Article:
- 347 million people worldwide have diabetes* (1).
- In 2004, an estimated 3.4 million people died from consequences of high fasting blood sugar (2).
- More than 80% of diabetes deaths occur in low- and middle-income countries (3).
- WHO projects that diabetes will be the 7th leading cause of death in 2030 (4).
- Healthy diet, regular physical activity, maintaining a normal body weight and avoiding tobacco use can prevent or delay the onset of type 2 diabetes.
What is diabetes?
Diabetes is a chronic disease that occurs either when the pancreas does not produce enough insulin or when the body cannot effectively use the insulin it produces. Insulin is a hormone that regulates blood sugar. Hyperglycaemia, or raised blood sugar, is a common effect of uncontrolled diabetes and over time leads to serious damage to many of the body's systems, especially the nerves and blood vessels.
347 million people worldwide have diabetes. In 2004, an estimated 3.4 million people died from consequences of fasting high blood sugar. A similar number of deaths has been estimated for 2010. More than 80% of diabetes deaths occur in low- and middle-income countries.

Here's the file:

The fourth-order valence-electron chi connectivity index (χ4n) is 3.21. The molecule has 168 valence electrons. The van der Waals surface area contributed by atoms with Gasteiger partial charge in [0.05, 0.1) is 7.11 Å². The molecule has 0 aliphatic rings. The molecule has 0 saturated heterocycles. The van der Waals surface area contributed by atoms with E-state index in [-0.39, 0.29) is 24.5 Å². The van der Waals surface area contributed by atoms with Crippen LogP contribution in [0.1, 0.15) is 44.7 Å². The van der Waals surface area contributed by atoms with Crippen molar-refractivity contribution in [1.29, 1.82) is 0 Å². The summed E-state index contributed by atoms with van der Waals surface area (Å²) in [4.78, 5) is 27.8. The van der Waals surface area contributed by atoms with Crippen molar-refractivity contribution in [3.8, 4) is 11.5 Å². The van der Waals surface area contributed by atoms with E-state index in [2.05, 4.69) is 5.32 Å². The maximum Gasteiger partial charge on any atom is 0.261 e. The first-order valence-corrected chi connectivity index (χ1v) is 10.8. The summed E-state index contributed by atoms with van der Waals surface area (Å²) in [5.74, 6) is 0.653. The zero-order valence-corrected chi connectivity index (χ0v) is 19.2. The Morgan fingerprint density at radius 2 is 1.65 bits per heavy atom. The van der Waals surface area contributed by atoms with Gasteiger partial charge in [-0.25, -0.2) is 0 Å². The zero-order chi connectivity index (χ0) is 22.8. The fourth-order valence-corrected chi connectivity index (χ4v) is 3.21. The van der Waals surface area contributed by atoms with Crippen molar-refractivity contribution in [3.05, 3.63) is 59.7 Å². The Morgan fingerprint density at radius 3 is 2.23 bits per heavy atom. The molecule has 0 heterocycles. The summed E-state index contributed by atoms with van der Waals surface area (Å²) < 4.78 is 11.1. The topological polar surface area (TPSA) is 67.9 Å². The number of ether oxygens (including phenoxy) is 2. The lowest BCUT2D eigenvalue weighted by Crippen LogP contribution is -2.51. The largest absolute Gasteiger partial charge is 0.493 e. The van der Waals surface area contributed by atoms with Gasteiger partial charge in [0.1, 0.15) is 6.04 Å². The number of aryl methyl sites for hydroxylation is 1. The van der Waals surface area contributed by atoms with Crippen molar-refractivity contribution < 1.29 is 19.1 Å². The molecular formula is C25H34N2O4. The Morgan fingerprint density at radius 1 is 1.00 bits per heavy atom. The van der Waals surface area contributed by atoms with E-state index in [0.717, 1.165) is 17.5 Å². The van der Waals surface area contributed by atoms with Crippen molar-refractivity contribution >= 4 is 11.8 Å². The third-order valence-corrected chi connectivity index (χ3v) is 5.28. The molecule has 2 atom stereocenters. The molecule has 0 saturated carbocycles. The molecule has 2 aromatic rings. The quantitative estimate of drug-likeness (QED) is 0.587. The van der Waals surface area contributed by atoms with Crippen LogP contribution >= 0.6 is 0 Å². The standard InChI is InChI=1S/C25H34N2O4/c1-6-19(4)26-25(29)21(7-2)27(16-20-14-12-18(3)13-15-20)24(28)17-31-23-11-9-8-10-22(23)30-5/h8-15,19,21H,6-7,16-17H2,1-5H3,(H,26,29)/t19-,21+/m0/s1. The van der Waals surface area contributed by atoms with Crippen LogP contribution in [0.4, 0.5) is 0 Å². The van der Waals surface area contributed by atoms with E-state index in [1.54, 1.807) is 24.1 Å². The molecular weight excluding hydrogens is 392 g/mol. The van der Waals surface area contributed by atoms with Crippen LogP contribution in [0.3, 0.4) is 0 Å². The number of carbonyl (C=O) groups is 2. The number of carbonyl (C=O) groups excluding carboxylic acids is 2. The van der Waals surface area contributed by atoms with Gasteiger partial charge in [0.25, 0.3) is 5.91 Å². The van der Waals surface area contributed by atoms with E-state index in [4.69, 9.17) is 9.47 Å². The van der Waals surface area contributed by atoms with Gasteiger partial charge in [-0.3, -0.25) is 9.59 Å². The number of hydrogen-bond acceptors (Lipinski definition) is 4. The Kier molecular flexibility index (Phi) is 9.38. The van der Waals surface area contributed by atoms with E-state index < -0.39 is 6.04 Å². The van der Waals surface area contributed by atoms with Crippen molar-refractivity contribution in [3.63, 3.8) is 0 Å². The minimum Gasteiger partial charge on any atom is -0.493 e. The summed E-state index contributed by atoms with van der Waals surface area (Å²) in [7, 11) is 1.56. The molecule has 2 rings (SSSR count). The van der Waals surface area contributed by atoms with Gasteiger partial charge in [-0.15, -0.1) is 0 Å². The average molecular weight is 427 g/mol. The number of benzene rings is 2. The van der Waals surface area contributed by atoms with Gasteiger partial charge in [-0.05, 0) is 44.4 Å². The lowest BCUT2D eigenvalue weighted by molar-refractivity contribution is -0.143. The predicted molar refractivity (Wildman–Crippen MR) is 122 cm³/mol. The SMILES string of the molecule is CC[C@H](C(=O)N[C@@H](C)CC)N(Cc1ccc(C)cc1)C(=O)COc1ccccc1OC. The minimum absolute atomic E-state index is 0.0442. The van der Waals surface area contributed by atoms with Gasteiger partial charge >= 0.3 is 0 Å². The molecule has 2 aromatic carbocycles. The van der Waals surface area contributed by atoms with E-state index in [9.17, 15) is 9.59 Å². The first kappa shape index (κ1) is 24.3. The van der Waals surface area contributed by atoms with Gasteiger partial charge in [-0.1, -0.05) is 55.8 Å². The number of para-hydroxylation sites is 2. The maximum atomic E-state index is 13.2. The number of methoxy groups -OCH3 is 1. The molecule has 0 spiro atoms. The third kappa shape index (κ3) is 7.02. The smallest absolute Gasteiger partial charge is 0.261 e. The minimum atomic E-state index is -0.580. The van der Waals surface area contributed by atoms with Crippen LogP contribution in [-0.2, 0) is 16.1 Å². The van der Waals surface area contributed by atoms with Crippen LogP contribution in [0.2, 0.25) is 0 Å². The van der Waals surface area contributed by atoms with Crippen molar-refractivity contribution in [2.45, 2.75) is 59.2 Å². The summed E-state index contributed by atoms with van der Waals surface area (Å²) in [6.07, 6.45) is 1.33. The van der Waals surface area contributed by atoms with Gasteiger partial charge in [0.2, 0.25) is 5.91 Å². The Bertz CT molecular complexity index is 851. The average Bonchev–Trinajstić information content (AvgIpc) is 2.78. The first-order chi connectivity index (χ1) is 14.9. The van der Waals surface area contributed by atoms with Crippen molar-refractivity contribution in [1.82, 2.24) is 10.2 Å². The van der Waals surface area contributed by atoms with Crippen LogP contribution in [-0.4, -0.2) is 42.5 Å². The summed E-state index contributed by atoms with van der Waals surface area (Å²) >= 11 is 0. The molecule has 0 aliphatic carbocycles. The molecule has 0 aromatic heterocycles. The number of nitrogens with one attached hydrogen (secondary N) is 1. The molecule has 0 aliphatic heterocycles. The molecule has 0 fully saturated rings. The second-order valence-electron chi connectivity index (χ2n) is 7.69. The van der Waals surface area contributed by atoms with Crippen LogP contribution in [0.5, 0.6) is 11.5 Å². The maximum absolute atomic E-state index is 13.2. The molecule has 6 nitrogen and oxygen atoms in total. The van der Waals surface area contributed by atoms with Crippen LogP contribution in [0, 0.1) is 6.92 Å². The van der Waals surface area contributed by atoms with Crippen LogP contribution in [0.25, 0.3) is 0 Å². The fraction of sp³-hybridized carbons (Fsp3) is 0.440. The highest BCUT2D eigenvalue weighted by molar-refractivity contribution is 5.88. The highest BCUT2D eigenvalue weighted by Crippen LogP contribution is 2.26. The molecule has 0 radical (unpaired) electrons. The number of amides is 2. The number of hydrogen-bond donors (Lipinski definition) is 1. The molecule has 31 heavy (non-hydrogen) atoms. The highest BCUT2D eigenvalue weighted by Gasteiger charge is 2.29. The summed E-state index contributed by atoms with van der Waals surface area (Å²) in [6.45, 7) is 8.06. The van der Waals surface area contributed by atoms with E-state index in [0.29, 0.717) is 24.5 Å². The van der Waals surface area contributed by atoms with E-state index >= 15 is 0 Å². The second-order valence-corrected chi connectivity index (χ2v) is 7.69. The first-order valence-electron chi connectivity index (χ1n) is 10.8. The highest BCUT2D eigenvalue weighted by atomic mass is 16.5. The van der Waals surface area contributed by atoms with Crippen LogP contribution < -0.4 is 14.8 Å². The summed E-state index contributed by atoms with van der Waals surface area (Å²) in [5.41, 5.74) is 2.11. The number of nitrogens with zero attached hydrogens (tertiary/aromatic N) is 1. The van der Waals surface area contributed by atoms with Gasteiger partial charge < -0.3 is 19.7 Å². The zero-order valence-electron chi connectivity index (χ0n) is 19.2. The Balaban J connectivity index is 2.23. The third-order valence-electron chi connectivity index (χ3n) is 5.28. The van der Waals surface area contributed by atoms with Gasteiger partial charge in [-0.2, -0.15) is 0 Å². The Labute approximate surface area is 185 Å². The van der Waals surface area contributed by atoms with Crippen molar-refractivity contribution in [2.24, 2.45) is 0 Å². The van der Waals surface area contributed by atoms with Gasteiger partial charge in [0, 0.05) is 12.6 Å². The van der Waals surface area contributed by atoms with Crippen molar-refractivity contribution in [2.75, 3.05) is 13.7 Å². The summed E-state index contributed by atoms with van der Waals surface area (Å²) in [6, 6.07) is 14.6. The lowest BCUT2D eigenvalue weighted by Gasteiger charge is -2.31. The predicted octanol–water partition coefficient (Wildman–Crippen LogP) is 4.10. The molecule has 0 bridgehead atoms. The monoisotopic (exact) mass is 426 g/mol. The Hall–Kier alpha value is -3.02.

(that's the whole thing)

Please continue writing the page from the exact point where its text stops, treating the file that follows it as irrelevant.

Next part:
Type 1 diabetes
Type 1 diabetes (previously known as insulin-dependent, juvenile or childhood-onset) is characterized by deficient insulin production and requires daily administration of insulin. The cause of type 1 diabetes is not known and it is not preventable with current knowledge.
Symptoms include excessive excretion of urine (polyuria), thirst (polydipsia), constant hunger, weight loss, vision changes and fatigue. These symptoms may occur suddenly.
Type 2 diabetes
Type 2 diabetes (formerly called non-insulin-dependent or adult-onset) results from the body’s ineffective use of insulin. Type 2 diabetes comprises 90% of people with diabetes around the world (5), and is largely the result of excess body weight and physical inactivity.